A mysterious epidemic is devastating the Pacific coast of Central America, killing more than 24,000 people in El Salvador and Nicaragua since 2000 and striking thousands of others with chronic kidney disease at rates unseen virtually anywhere else. Scientists say they have received reports of the phenomenon as far north as southern Mexico and as far south as Panama.

Last year it reached the point where El Salvador’s health minister, Dr. Maria Isabel Rodriguez, appealed for international help, saying the epidemic was undermining health systems.

Wilfredo Ordonez, who has harvested corn, sesame and rice for more than 30 years in the Bajo Lempa region of El Salvador, was hit by the chronic disease when he was 38. Ten years later, he depends on dialysis treatments he administers to himself four times a day.

"This is a disease that comes with no warning, and when they find it, it’s too late," Ordonez said as he lay on a hammock on his porch.

Many of the victims were manual laborers or worked in sugar cane fields that cover much of the coastal lowlands. Patients, local doctors and activists say they believe the culprit lurks among the agricultural chemicals workers have used for years with virtually none of the protections required in more developed countries. But a growing body of evidence supports a more complicated and counterintuitive hypothesis.

The roots of the epidemic, scientists say, appear to lie in the grueling nature of the work performed by its victims, including construction workers, miners and others who labor hour after hour without enough water in blazing temperatures, pushing their bodies through repeated bouts of extreme dehydration and heat stress for years on end. Many start as young as 10. The punishing routine appears to be a key part of some previously unknown trigger of chronic kidney disease, which is normally caused by diabetes and high-blood pressure, maladies absent in most of the patients in Central America.

Read more at The Huffington Post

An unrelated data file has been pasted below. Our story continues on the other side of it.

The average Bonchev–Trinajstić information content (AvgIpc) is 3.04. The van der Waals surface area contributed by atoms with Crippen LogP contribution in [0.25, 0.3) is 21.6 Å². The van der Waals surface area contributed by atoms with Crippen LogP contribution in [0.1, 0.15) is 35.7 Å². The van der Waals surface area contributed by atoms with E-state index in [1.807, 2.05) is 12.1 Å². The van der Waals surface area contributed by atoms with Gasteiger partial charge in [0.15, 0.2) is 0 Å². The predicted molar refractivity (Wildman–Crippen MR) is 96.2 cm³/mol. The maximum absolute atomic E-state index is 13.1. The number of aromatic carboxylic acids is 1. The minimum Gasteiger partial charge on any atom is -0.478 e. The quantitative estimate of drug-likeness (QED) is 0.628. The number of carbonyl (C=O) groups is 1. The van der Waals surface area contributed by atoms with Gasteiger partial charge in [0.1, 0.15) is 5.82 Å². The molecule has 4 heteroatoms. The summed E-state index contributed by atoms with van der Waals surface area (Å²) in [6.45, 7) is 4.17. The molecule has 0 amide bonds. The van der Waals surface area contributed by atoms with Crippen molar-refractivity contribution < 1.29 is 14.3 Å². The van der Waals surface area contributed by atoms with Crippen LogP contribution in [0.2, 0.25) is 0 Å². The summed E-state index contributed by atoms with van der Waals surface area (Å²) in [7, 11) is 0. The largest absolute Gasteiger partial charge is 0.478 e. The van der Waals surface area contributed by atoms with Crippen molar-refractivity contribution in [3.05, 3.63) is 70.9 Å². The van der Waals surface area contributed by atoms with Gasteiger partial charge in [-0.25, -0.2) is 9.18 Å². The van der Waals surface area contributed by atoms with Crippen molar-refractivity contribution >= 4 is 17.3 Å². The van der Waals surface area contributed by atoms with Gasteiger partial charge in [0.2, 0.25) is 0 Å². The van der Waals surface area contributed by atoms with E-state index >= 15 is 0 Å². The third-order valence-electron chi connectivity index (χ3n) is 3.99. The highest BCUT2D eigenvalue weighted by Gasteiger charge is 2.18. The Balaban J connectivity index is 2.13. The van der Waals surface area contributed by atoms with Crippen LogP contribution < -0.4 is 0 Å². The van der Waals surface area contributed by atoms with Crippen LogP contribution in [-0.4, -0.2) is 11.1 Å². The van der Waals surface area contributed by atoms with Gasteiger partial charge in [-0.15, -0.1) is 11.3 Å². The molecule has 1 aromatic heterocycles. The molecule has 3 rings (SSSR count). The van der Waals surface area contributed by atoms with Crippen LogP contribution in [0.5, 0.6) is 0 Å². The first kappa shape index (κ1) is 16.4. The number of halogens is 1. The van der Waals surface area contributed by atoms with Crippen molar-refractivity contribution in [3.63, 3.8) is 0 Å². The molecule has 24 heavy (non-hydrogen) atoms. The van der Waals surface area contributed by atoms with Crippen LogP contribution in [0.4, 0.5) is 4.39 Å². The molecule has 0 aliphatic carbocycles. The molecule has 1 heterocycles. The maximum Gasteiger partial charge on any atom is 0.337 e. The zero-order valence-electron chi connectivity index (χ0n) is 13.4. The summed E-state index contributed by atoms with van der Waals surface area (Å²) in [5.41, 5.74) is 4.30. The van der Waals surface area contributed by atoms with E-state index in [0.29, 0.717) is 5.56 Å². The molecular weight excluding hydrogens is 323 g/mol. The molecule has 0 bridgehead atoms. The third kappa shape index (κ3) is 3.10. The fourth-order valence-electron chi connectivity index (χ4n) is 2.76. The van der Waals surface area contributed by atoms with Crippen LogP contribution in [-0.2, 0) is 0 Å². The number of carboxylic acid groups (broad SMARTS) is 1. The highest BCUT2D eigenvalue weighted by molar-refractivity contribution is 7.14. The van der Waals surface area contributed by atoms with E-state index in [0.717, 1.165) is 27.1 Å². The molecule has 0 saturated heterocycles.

Ghana, the world’s second-biggest cocoa producer, started its campaign to spray chemicals against diseases and pests that hinder output amid hopes for a harvest that may reach a second straight record.

The Ghana Cocoa Board will send a second batch of pesticide and fungicide to farmers this month, after a first round that began in August, said Tony Fofie, chief executive officer of the board.

“We started in the first week of August to protect our crops from black pod and other diseases because our world is hot and humid,” he said in an interview in Accra, the capital, yesterday.

The annual program by the board, known as Cocobod, to provide spray to farmers in the West African nation helped boost 2010-11 output to a record of more than 1 million metric tons by Aug. 18. Good weather, fertilizer use and higher prices for farmers also helped the harvest reach a target that was initially forecast for the 2012-13 season. Black pod rot is a fungus that occurs in times of heavy rain and little sunshine.

Ghana, which neighbors the world’s biggest cocoa producer Ivory Coast, is aiming for output in the next season of between 1.1 million tons and 1.2 million tons, Kwabena Asante-Poku, deputy chief executive officer of the board, said Aug. 26. The harvest is likely to start in October.

Cocoa futures for December delivery gained 0.6 percent, or 11 pounds ($17.82), to 1,956 pounds by 10:17 a.m. on the NYSE Liffe market in London.

Sclerotinia, Blackleg, Anthracnose, Fusarium head blight - if these scary-sounding diseases aren’t already here, they’re on their way.

And while they may not attack and destroy humans, they do pose a serious threat to key crops grown in Saskatchewan.